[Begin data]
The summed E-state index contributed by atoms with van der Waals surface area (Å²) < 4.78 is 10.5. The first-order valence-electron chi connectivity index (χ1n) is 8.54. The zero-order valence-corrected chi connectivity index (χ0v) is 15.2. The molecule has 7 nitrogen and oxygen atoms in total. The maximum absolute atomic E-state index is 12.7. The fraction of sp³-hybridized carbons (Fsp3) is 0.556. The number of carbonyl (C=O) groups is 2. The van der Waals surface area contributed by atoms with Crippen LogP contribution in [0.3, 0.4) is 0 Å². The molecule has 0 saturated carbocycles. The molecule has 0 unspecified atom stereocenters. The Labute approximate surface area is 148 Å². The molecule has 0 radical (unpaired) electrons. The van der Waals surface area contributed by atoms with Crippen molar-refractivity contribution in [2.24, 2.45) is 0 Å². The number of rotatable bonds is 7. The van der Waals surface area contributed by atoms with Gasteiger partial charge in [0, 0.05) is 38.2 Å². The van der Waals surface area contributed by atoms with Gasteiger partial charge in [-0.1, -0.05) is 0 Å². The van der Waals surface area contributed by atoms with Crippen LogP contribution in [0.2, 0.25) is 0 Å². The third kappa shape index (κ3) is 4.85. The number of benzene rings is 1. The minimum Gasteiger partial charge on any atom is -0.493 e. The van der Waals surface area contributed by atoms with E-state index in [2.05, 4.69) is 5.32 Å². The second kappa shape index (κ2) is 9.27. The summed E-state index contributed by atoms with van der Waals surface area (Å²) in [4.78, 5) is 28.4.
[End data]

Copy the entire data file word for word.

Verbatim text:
The summed E-state index contributed by atoms with van der Waals surface area (Å²) < 4.78 is 10.5. The first-order valence-electron chi connectivity index (χ1n) is 8.54. The zero-order valence-corrected chi connectivity index (χ0v) is 15.2. The molecule has 7 nitrogen and oxygen atoms in total. The maximum absolute atomic E-state index is 12.7. The fraction of sp³-hybridized carbons (Fsp3) is 0.556. The number of carbonyl (C=O) groups is 2. The van der Waals surface area contributed by atoms with Crippen LogP contribution in [0.3, 0.4) is 0 Å². The molecule has 0 saturated carbocycles. The molecule has 0 unspecified atom stereocenters. The Labute approximate surface area is 148 Å². The molecule has 0 radical (unpaired) electrons. The van der Waals surface area contributed by atoms with Crippen molar-refractivity contribution in [2.24, 2.45) is 0 Å². The number of rotatable bonds is 7. The van der Waals surface area contributed by atoms with Gasteiger partial charge in [0, 0.05) is 38.2 Å². The van der Waals surface area contributed by atoms with Gasteiger partial charge in [-0.1, -0.05) is 0 Å². The van der Waals surface area contributed by atoms with Crippen LogP contribution in [0.2, 0.25) is 0 Å². The third kappa shape index (κ3) is 4.85. The number of benzene rings is 1. The minimum Gasteiger partial charge on any atom is -0.493 e. The van der Waals surface area contributed by atoms with E-state index in [2.05, 4.69) is 5.32 Å². The second kappa shape index (κ2) is 9.27. The summed E-state index contributed by atoms with van der Waals surface area (Å²) in [4.78, 5) is 28.4.